Guacamole is a sauce of Mexican origin that has become extremely popular worldwide. It is prepared with avocado, chili or pepper, onion, cilantro, and tomatoes, but how is guacamole preserved?
You can store guacamole in the fridge for 3 or 4 days and freeze it, although I recommend you do it only with avocado puree for 3 or 4 months without the rest of the ingredients.
If you’re interested in how to preserve guacamole the right way, keep reading.
How to Store Guacamole in the Fridge
Well, as guacamole is composed mainly of avocado, the ideal would be to eat all the sauce on the same day since the pulp of this fruit oxidizes very quickly (turns brown). However, this does not necessarily indicate that it has spoiled; it makes the sauce not pleasant to the eye.
This oxidation occurs when the pulp of the avocado encounters oxygen. Therefore, to preserve guacamole, it is necessary to maintain it isolated, and avoid being exposed to the air for a long time, something challenging to achieve but possible.
You need to follow these instructions to preserve the guacamole in the refrigerator successfully:
- Step 1: Transfer the guacamole to an airtight container.
Flatten the avocado well inside the container to have a smooth surface. You could also place guacamole in a bag, but only if you can vacuum seal it; otherwise, it is best to use an airtight container.
- Step 2: Pour water over the guacamole.
That’s right; pouring water over the guacamole will create a protective layer to prevent air from contacting the sauce. To do this, you must pour the water carefully; you can use a spoon upside down, so the jet will not fall directly into the guacamole.
You could also apply a layer of vinegar, lemon juice, and oil (preferably olive oil), but these liquids will alter the flavor of guacamole, so keep that in mind.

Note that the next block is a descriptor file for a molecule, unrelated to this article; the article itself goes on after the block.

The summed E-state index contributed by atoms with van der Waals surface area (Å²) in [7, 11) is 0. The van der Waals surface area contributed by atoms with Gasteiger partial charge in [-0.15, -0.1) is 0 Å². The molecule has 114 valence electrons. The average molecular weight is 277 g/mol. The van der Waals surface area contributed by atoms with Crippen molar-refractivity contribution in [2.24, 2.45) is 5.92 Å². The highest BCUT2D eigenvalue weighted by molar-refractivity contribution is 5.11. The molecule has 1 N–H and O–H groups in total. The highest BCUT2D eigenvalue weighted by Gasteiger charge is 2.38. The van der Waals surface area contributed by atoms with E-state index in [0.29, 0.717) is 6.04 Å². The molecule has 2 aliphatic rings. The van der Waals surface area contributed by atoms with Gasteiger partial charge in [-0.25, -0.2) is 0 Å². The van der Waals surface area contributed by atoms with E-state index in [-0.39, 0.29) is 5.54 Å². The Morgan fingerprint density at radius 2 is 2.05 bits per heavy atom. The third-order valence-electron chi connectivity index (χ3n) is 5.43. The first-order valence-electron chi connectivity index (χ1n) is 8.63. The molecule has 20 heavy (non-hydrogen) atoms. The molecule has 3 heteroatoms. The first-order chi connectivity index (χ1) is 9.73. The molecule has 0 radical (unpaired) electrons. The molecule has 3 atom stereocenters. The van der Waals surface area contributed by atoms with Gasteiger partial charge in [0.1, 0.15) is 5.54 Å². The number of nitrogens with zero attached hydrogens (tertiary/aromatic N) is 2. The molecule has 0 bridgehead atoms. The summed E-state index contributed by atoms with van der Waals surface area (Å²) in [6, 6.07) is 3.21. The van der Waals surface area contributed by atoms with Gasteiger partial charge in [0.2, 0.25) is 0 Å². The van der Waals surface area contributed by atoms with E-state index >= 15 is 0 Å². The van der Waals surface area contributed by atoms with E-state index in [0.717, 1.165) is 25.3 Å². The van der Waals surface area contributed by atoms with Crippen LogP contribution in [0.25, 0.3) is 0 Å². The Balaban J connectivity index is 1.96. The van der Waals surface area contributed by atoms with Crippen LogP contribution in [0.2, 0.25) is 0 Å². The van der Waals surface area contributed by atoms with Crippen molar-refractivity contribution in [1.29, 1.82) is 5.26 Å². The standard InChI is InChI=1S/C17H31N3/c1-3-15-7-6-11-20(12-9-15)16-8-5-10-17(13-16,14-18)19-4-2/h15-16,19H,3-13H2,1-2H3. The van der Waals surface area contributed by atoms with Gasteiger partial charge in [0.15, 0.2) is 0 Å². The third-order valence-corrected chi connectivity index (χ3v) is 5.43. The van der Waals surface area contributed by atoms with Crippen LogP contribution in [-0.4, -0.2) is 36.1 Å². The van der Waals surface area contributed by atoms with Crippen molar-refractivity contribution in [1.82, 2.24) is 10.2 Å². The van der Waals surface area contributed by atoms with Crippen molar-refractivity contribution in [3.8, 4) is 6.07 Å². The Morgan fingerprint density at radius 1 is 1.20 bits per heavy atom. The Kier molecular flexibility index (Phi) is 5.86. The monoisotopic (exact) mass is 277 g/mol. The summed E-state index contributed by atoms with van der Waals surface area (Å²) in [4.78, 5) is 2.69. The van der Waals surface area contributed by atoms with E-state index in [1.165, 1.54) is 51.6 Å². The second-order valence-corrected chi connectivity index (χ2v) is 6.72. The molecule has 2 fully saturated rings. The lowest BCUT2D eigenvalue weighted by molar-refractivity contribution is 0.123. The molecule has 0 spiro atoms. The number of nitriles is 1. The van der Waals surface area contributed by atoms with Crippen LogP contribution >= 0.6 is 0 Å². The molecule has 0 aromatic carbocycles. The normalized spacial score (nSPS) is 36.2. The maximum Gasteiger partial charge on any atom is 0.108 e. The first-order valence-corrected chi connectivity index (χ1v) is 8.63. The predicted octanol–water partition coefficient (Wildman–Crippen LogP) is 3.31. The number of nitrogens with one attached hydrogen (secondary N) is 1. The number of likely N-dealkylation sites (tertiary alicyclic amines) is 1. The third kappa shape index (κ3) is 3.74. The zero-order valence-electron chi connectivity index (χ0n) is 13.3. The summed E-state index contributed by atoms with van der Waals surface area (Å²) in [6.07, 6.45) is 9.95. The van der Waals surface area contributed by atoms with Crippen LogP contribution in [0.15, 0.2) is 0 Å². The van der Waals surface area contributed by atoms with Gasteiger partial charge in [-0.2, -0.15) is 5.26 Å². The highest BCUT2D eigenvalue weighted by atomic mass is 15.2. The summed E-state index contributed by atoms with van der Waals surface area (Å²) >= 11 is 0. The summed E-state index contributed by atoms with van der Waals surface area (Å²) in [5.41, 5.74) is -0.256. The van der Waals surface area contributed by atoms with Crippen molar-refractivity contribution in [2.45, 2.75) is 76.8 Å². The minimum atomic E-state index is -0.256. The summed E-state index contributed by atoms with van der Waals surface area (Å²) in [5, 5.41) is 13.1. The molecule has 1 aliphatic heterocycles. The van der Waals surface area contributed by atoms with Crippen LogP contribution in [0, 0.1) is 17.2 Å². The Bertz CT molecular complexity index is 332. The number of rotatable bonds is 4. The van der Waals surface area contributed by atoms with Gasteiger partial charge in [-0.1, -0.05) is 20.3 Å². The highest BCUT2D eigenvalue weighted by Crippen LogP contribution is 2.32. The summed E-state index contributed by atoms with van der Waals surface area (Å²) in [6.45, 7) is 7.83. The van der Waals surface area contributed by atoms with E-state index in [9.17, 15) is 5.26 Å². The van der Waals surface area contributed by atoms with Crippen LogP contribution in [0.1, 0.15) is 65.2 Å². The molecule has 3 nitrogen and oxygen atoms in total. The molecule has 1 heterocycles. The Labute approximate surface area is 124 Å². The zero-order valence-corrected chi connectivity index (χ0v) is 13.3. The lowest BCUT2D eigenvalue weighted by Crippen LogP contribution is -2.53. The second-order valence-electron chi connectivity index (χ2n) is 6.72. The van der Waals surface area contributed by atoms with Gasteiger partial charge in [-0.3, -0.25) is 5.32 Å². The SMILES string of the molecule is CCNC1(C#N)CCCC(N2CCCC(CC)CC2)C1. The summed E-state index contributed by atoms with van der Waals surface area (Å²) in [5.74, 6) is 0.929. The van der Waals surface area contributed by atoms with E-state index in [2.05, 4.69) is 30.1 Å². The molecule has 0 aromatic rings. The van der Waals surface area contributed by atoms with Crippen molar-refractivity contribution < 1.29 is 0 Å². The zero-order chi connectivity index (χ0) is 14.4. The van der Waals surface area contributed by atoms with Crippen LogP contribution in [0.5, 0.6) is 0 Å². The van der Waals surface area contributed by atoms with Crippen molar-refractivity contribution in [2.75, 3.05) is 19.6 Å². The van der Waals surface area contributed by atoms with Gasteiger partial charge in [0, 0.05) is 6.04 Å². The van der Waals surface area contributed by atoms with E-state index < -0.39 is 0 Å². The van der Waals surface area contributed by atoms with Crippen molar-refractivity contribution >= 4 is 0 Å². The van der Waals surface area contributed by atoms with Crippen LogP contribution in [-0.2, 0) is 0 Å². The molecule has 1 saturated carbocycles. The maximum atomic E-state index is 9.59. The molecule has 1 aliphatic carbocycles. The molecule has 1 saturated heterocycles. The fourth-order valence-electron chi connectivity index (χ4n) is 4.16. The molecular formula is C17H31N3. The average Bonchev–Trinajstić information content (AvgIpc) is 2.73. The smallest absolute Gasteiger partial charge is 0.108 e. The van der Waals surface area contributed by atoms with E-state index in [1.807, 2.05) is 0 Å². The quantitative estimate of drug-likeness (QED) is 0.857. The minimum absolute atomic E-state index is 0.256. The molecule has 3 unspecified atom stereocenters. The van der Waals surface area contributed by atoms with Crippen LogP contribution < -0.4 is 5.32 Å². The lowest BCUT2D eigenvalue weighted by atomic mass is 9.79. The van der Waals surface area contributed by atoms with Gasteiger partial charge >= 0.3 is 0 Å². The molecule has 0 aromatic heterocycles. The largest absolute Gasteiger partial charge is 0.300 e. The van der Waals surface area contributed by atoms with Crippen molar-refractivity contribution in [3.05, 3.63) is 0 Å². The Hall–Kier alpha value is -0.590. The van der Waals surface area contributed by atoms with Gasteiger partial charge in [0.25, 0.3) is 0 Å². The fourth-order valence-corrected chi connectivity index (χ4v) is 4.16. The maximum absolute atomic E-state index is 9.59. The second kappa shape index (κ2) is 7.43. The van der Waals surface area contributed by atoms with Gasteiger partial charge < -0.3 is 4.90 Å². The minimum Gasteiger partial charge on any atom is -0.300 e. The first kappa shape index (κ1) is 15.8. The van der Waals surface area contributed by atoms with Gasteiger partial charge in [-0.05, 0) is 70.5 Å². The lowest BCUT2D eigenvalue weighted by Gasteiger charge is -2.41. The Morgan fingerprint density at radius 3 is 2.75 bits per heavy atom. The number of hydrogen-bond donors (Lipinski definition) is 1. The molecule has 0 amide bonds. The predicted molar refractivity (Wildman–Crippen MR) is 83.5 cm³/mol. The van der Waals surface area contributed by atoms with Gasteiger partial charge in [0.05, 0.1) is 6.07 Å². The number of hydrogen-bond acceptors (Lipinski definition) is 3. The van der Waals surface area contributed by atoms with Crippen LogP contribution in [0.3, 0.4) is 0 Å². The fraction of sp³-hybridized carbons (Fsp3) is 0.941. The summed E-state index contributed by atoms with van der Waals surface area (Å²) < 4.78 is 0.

I do not recommend covering guacamole with sour cream or plastic film since it has been proven that avocado still oxidizes, and that is what you want to avoid.
- Step 3: Store the guacamole in the fridge.
Before closing the container with the guacamole, put a layer of plastic wrap on top; you could also wrap the container with this transparent film once it is covered to reduce the chances of air entering.
Then, place the container in the coldest part of the refrigerator. This way, the guacamole can be refrigerated for 3 or 4 days. 
Before using guacamole again, you just have to drain the water, do not worry if it is no longer clear since it is expected in this case.
How to freeze guacamole
Can guacamole be frozen? Yes, you can do it. However, I advise you to only freeze the avocado puree since the rest of the ingredients could suffer alterations in the freezer, making them unpleasant to the palate.
To preserve the guacamole in the freezer, you will have to do what I tell you below:
- Step 1: Transfer the guacamole to an airtight bag.
You can use a glass to help you fill the bag. The idea is that later, you flatten the avocado or guacamole puree.
A handy tip, separate it into smaller portions in case you have prepared a lot of avocado or guacamole puree, so you will only thaw the parts that you will need later since guacamole cannot be re-frozen.